• 10. THE DIGITAL VISION : A NEW BUSINESS MODELConceptualized by Cowan to link Donnelley with upstream“content owners” & downstream customers Transaction Management System Accounting system DIGITAL Object Oriented DIVISION Database Manufacturing database 10
  • 11. ECONOMIC & TECHNICALVALIDATION • Venture Capital fund FUNDING established • Determine potential FIELD OF DREAMS competitive advantage TEAM • Explore economies of scale • Convinced staff & customers REENGINEERING • Analyzing traditional approach TECH. • Aimed at more speed & DEVELOPMENT Instilled checkpoints PROCESS • Improved financial data 11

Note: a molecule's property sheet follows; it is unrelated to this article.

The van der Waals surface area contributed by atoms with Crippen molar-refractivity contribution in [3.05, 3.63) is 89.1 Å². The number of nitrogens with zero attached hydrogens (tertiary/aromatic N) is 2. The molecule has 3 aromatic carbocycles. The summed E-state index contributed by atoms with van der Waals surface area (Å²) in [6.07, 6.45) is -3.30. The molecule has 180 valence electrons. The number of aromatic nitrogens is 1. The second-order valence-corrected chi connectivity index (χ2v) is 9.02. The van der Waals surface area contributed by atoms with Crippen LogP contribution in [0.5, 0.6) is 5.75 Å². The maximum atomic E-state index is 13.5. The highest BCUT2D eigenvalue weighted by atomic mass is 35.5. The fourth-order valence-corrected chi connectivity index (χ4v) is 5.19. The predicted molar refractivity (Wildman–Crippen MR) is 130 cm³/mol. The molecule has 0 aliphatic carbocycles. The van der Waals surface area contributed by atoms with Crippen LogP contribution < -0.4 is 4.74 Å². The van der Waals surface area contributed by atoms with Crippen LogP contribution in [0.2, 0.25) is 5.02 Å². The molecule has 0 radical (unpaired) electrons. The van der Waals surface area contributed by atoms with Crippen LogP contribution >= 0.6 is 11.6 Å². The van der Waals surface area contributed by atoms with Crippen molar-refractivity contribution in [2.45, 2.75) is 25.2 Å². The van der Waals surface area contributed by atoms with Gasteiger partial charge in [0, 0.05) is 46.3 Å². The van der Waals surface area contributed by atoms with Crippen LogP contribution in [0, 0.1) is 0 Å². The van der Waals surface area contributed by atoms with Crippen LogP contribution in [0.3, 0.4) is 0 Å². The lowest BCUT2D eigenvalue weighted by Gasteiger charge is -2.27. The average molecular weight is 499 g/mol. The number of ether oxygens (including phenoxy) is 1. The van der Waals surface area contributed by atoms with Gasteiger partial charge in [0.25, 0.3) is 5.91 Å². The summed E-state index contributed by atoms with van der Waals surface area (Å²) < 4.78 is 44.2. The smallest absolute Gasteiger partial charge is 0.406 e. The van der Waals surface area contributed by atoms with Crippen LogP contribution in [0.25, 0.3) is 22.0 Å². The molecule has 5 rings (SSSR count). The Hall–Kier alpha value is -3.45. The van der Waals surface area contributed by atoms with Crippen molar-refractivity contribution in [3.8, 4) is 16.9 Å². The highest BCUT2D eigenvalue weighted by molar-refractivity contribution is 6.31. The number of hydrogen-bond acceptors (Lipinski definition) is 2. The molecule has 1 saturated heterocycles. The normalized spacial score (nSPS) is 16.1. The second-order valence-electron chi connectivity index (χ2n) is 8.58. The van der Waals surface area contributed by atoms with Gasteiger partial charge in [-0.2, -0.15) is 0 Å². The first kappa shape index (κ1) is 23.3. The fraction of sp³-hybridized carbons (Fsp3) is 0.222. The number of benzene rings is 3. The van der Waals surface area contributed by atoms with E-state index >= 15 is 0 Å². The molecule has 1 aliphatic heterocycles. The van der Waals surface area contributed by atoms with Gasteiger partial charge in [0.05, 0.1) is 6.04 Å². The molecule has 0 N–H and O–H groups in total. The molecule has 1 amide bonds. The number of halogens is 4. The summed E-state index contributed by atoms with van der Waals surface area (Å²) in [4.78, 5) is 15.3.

• 12. REDESIGNING TRADITIONAL PROCESS • Decision to initiate formal program taken by VP andPROGRAM INITIATION customers • No limits to money required for proving concept • Phase II reviewPROOF OF CONCEPT • Rigorous financial review requiring Sr. VP approval • Phase III reviewDEPLOYMENT COMMITMENT • Final financial review requiring Sr. VP approval before deployment • Actual metrics compared to the planned values • Verification of process and roles & responsibility issuesPOST COMPARISON • Only program manager has authority to take critical decisions 12